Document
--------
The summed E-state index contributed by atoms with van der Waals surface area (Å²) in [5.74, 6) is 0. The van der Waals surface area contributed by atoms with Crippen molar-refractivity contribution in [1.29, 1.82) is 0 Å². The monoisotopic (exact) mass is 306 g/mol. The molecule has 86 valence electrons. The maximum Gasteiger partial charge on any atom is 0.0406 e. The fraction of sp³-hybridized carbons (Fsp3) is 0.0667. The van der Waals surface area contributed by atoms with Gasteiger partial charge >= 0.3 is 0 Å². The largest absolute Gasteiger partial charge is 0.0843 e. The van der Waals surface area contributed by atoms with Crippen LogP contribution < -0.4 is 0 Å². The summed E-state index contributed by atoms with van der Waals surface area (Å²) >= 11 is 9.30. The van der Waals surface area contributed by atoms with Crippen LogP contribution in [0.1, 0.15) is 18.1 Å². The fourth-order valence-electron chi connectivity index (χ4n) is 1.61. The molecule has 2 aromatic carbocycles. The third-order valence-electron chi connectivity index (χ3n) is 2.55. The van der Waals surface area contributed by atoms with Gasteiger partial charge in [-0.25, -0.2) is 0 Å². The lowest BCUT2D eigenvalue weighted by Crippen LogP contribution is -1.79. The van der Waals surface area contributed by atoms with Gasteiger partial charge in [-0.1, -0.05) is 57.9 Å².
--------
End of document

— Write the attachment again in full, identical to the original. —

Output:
The summed E-state index contributed by atoms with van der Waals surface area (Å²) in [5.74, 6) is 0. The van der Waals surface area contributed by atoms with Crippen molar-refractivity contribution in [1.29, 1.82) is 0 Å². The monoisotopic (exact) mass is 306 g/mol. The molecule has 86 valence electrons. The maximum Gasteiger partial charge on any atom is 0.0406 e. The fraction of sp³-hybridized carbons (Fsp3) is 0.0667. The van der Waals surface area contributed by atoms with Gasteiger partial charge >= 0.3 is 0 Å². The largest absolute Gasteiger partial charge is 0.0843 e. The van der Waals surface area contributed by atoms with Crippen LogP contribution < -0.4 is 0 Å². The summed E-state index contributed by atoms with van der Waals surface area (Å²) >= 11 is 9.30. The van der Waals surface area contributed by atoms with Crippen LogP contribution in [0.1, 0.15) is 18.1 Å². The fourth-order valence-electron chi connectivity index (χ4n) is 1.61. The molecule has 2 aromatic carbocycles. The third-order valence-electron chi connectivity index (χ3n) is 2.55. The van der Waals surface area contributed by atoms with Gasteiger partial charge in [-0.25, -0.2) is 0 Å². The lowest BCUT2D eigenvalue weighted by Crippen LogP contribution is -1.79. The van der Waals surface area contributed by atoms with Gasteiger partial charge in [-0.1, -0.05) is 57.9 Å².